Lawrence Thornton (born 1937) is an American novelist and critic living in Claremont, California. His most well known novel, Imagining Argentina, employs the methods of magic realism to tell a story of the Dirty War (1976-1983). This novel, along with "Naming the Spirits and "Tales from the Blue Archives," makes up The Argentina Trilogy. His work, published in eighteen languages, is frequently taught in schools and universities. In 1994 a film was made of Imagining Argentina by Christopher Hampton starring Antonio Banderas, Emma Thompson, Claire Bloom and Michael Wood. In 1996, Zorongo Flamenco, A Minneapolis-base flamenco troupe, staged a flamenco version of the novel that featured an international cast of dancers and singers. In addition to writing six novels, he is the author of a non-fiction study of modern fiction, "Unbodied Hope," as well as scholarly articles in PMLA, Comparative Literature, American Literature, Modern Fiction Studies and other learned journals. During the 1990s he was a regular reviewer for The New York Times Book Review.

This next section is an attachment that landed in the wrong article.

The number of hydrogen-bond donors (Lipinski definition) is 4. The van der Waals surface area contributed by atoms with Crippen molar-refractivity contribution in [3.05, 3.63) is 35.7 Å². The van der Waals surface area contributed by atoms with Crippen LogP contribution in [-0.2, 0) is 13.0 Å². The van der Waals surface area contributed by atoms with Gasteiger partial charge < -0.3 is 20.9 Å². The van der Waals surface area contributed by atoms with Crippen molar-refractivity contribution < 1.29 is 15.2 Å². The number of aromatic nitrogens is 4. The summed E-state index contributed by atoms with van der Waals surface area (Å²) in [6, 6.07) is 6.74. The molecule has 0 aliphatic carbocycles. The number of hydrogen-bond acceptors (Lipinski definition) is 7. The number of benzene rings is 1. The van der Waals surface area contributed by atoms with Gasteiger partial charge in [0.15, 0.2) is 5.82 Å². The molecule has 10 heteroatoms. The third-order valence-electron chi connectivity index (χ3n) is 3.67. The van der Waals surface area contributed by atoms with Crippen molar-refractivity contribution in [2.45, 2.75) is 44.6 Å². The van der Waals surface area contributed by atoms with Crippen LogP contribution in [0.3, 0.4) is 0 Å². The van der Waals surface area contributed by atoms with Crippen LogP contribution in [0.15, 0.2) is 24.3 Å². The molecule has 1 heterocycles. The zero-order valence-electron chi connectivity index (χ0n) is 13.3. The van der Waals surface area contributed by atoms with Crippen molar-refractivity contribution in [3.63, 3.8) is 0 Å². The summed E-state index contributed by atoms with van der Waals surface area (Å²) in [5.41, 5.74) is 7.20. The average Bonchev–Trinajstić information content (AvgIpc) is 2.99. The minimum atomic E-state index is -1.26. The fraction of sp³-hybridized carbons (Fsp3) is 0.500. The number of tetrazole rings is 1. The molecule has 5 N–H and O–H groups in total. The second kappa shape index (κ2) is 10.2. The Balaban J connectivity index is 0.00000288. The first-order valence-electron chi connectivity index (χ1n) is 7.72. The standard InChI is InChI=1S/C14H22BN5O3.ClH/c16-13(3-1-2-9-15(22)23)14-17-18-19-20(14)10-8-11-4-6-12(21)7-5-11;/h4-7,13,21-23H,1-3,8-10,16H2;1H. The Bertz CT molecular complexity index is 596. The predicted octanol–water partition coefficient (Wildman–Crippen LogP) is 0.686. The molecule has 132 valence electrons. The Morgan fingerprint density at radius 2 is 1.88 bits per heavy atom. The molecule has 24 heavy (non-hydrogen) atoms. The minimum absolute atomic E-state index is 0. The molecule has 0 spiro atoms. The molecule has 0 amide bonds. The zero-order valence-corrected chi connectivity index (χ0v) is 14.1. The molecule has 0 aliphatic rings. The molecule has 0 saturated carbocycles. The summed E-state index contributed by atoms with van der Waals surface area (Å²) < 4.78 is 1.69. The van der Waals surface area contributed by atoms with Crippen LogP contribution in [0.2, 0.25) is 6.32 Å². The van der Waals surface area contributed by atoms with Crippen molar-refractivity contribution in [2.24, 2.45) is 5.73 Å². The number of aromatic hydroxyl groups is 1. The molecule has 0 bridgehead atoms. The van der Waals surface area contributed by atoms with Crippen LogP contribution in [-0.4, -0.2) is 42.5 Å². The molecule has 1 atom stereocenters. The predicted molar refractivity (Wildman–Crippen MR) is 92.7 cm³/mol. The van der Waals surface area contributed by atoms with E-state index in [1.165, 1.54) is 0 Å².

After graduating from high school, Thornton attended the University of California, Santa Barbara, earning a B.A. in 1960. He returned for an M.A. in 1967 and began working with Hugh Kenner who directed his Ph.D. dissertation (1973). He met Toni Clark in 1966 and they were married in 1969. He taught at Montana State University from 1974 to 1984 when he left for a position at UCLA. After Imagining Argentina was published in 1987, he abandoned scholarship and concentrated solely on fiction. Since then, he has taught creative writing at UC Santa Barbara, UC Irvine, and Pomona College before retiring in 2009.